Have you ever wondered how much money you really save by replacing your old incandescent light bulbs with energy saving compact fluorescent bulbs (commonly misspelled as flourescent)? It is hard to tell just by looking at your power bill.
Here is a neat little energy savings, cost comparison, compact fluorescent versus incandescent, calculator that let’s you put the numbers right in front of you.
You can spend a little more money right now and feel good about it. You will not only be living green but you will also be keeping a little more green in your pocket.
Energy Star has some great information on their website on compact fluorescent light bulbs. One of the things the statistics they cite is that:
“If every American home replaced just one light bulb with an ENERGY STAR qualified bulb, we would save enough energy to light more than 3 million homes for a year, more than $600 million in annual energy costs, and prevent greenhouse gases equivalent to the emissions of more than 800,000 cars.” That’s pretty impressive!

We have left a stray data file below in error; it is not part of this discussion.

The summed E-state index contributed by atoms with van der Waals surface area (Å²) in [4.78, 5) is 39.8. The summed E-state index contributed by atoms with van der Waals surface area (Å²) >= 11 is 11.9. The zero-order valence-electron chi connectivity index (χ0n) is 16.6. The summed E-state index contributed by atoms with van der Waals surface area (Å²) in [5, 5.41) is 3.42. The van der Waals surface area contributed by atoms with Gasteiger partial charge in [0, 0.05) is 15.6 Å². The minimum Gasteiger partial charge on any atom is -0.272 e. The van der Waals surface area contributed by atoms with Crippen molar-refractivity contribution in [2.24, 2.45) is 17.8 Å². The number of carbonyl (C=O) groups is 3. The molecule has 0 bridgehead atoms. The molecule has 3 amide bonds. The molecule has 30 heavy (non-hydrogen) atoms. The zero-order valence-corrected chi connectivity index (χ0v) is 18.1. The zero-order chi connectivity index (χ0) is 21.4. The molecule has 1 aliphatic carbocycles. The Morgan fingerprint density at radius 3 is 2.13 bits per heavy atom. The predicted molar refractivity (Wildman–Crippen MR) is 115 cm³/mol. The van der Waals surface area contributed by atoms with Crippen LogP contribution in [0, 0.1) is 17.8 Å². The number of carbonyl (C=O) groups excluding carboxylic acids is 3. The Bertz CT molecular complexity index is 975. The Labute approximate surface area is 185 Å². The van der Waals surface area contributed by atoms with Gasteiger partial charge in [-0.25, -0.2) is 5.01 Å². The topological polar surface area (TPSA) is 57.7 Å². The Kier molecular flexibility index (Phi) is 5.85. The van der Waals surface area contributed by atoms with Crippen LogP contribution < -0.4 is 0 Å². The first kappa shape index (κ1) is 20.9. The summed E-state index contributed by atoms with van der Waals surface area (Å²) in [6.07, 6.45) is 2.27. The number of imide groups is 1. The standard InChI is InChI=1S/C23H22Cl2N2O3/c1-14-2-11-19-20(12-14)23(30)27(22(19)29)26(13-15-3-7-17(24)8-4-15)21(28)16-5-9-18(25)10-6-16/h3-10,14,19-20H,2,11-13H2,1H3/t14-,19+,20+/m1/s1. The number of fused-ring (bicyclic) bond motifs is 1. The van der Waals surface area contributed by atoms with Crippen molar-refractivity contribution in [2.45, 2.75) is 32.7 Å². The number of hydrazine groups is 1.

Energy Star also gives tips on:
– How to Choose and Where to Use CFLs
– How to Choose the Right Light (Did you know that some CFLs are dimmable?)
– CFL Disposal
– What to do if you have a Broken CFL
All of this information can be found at: http://www.energystar.gov/index.cfm?c=cfls.pr_cfls
Popular Mechanics also published an article on compact fluorescent light bulbs called:
The Best Compact Fluorescent Light Bulbs: PM Lab Test
Can the new breed of energy-saving fluorescents hold their own against incandescents? We ran seven bulbs through our optical course to find out.
An excerpt from the May 2007 article follows:
“Retail giants are pushing hard for the bulbs — Wal-Mart hopes to sell 100 million CFLs by the end of the year. In California, a legislator recently proposed banning the sale of incandescent light bulbs in the state by 2012. All the old benefits of CFLs are still significant — more so, in fact. They can use less than one-third the electricity of incandescent bulbs of equivalent brightness and last up to nine years. The new bulbs are smaller and far cheaper (about $5 each) than their predecessors, and more powerful than ever. Top-end 24-watt bulbs promise brightness equivalent to that of a 150-watt incandescent.”
The entire article can be found at:
If there are any calculators you would like to see, please email me: